This Is What Adoption Feels Like
"I treated the dossier of vital documents that we prepared for the
adoption with such care. Turning in that paperwork to the agency was hard for
me because to me, it symbolized our little girl — and it was like I didn't have
her anymore. But it got us one step closer to our daughter!
"Six weeks later, a woman from the agency called with our referral. It
was July 28, 2005. I fell apart — when I told her that I had to call my
husband, I couldn't remember his name! She e-mailed me a picture of my
daughter. In the photo, she had a doll on her lap that was almost as big as she
was. Her Chinese name was Lin Ying Tong; we'd name her Gwendolyn Faye Ying. I
slept with her picture that night. Our daughter. At last.
"Two months later, we were in China. Our guide at the civil affairs
office told us, 'Your baby is sick, but she's okay.' We didn't know what that
meant, but we were ready to deal with anything.
"Gwen was 7 months old and weighed 8.2 pounds. She was sicker than we
thought, and her highest fever was 105.8. She was having seizures and was
hospitalized multiple times while we were there. The minute we got back home,
we took her to the hospital, where she was diagnosed with a respiratory
infection that isn't serious in most children but can be life-threatening in
children who are already small and weak, like Gwen.
"Her first year home was hard. She was also developmentally delayed, not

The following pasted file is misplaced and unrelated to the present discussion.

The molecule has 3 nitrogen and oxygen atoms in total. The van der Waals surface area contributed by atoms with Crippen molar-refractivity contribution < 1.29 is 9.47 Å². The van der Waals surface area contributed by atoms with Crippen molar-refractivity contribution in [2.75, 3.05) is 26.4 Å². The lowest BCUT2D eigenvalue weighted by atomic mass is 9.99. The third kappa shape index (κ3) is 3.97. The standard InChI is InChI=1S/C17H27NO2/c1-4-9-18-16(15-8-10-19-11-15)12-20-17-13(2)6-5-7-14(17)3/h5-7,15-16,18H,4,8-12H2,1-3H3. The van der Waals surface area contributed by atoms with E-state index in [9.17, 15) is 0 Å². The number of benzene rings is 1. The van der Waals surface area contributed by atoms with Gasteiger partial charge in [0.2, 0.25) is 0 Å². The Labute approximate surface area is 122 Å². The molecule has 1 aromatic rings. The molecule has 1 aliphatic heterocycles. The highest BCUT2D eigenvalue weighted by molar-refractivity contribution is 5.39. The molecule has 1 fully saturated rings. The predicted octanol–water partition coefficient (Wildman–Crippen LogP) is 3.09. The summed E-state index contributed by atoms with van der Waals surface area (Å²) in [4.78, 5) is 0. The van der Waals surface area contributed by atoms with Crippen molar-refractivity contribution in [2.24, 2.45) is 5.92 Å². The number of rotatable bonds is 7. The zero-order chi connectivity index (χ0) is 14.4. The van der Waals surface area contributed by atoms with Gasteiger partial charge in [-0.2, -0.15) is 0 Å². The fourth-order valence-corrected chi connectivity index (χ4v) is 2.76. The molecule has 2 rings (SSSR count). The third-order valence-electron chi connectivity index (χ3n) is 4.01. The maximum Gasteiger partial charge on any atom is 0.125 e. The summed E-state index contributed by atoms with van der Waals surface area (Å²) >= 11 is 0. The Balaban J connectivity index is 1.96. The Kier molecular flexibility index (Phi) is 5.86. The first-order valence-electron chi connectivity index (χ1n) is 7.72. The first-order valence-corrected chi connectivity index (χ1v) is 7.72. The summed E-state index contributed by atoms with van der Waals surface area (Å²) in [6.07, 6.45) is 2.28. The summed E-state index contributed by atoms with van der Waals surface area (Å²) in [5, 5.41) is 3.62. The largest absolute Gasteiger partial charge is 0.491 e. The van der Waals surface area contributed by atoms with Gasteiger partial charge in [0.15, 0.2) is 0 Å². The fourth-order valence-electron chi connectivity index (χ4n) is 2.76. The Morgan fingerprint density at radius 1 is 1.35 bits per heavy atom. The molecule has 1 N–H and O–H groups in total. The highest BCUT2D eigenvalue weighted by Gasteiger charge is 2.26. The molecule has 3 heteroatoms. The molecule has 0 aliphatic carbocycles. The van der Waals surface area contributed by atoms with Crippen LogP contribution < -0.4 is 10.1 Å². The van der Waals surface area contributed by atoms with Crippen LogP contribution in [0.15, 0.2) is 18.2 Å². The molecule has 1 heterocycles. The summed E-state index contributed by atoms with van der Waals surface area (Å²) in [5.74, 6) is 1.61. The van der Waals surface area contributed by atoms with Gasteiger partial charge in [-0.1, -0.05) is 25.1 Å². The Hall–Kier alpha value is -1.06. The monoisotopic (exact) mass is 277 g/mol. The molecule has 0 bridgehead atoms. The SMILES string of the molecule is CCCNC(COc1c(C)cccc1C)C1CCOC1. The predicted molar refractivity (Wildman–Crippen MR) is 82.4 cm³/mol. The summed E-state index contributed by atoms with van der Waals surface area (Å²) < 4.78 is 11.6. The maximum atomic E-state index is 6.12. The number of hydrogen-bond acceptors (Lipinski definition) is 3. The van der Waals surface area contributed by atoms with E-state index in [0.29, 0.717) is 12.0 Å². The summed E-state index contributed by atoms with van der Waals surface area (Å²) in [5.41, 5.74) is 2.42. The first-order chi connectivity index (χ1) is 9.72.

sitting up or rolling over. So we put her in physical therapy and occupational
therapy; we had her work with sleep specialists and nutritional specialists.
Now I look back and realize I got to experience everything with Gwen. I saw her
sit up, roll over, take her first steps. If it hadn't been for those struggles,
we wouldn't have had those moments.
"Today Gwen runs everywhere, loves to laugh, loves to play in the water,
and she's entranced by books. She's on track with all the other kids. Some
people say love can't conquer all, and maybe not, but love and a whole lot of
work can get you very far, and all I have to do to know that is look at
Four years ago, Breanna Conner gave birth to a daughter and placed her in
an open adoption with John Sgro, 30, a minister in the Chicago area, and his
wife, Amanda, 31. Breanna, now 22, recently graduated college and works for a
family-services program in Indiana.
"When I found out I was pregnant at 17, my family and my ex-boyfriend's
family both suggested adoption, since they thought life would be difficult for
me as a single mom still in school. At first I was against it. I couldn't
imagine placing my daughter with people I didn't know and never seeing her
again. But when I went to the doctor, I also met with a social worker who
brought up the idea of open adoption. I researched it more and thought it could
be a good option. Open adoption would be a way I could give my baby the